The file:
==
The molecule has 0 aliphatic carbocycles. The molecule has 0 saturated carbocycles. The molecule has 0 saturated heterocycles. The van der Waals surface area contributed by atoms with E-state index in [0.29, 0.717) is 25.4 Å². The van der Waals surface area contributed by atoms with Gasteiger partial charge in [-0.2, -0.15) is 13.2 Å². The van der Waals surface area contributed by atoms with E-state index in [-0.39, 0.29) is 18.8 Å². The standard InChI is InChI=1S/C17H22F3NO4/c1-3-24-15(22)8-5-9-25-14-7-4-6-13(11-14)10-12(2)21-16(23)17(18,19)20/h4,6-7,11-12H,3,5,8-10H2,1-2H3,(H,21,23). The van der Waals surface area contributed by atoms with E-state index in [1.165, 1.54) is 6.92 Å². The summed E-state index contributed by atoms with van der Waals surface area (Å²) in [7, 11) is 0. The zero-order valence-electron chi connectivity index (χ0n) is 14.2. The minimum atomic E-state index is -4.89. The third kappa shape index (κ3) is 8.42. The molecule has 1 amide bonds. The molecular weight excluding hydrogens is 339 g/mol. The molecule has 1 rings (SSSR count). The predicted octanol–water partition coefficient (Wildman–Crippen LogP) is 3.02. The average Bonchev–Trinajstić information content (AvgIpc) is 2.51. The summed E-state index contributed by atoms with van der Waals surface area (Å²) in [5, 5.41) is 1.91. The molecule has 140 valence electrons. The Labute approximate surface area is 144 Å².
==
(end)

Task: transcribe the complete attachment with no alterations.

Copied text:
The molecule has 0 aliphatic carbocycles. The molecule has 0 saturated carbocycles. The molecule has 0 saturated heterocycles. The van der Waals surface area contributed by atoms with E-state index in [0.29, 0.717) is 25.4 Å². The van der Waals surface area contributed by atoms with Gasteiger partial charge in [-0.2, -0.15) is 13.2 Å². The van der Waals surface area contributed by atoms with E-state index in [-0.39, 0.29) is 18.8 Å². The standard InChI is InChI=1S/C17H22F3NO4/c1-3-24-15(22)8-5-9-25-14-7-4-6-13(11-14)10-12(2)21-16(23)17(18,19)20/h4,6-7,11-12H,3,5,8-10H2,1-2H3,(H,21,23). The van der Waals surface area contributed by atoms with E-state index in [1.165, 1.54) is 6.92 Å². The summed E-state index contributed by atoms with van der Waals surface area (Å²) in [7, 11) is 0. The zero-order valence-electron chi connectivity index (χ0n) is 14.2. The minimum atomic E-state index is -4.89. The third kappa shape index (κ3) is 8.42. The molecule has 1 amide bonds. The molecular weight excluding hydrogens is 339 g/mol. The molecule has 1 rings (SSSR count). The predicted octanol–water partition coefficient (Wildman–Crippen LogP) is 3.02. The average Bonchev–Trinajstić information content (AvgIpc) is 2.51. The summed E-state index contributed by atoms with van der Waals surface area (Å²) in [5, 5.41) is 1.91. The molecule has 140 valence electrons. The Labute approximate surface area is 144 Å².